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Between Class Struggle and Family Loyalty

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The Mobilisation of Businessmen’s Wives and Children during the Five Antis Movement

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During the political campaigns launched by the Chinese Communist Party in the Maoist period, full mobilisation of the masses became the norm. Yet it was not just the authorities and their myriads of units and personnel who became involved. In order to achieve maximum impact, the CCP targeted and mobilised the families of the actors concerned. This paper examines the strategy and measures implemented by the CCP during the Five Antis Movement to manipulate the wives and children of businessmen and merchants and to use them as leverage in pressing businessmen and merchants to ‘confess’ and reveal their alleged wrongdoings in business deals with the state. Although most chose to resist and to side with their husband or father, political pressure was strong enough to force family members to become the instruments of power within the family. While the actual overall cost is impossible to evaluate, enlisting family members into political struggle left a legacy of distrust and uncertainty, which in turn dealt a serious blow to family ethics.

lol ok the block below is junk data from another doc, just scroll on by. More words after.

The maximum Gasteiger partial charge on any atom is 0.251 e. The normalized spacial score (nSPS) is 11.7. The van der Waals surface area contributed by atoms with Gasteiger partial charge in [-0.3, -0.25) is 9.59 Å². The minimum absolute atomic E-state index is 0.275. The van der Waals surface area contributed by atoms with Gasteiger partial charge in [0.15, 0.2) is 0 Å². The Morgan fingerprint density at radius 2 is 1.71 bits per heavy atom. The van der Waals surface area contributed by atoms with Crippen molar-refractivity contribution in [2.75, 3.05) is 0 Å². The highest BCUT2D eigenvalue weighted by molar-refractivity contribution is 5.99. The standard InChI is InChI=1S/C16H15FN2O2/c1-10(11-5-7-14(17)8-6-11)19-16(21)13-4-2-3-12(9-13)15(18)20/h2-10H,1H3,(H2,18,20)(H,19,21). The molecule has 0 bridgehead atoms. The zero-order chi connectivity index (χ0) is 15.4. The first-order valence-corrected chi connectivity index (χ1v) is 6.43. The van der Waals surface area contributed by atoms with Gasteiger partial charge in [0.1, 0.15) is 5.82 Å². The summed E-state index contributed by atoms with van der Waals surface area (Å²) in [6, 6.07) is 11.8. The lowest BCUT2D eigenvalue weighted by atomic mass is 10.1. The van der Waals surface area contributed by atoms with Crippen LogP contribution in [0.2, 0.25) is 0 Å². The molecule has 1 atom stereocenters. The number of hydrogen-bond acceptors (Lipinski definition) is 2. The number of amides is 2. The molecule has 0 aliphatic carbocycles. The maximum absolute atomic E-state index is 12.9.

Affiliations: 1: East China Normal University


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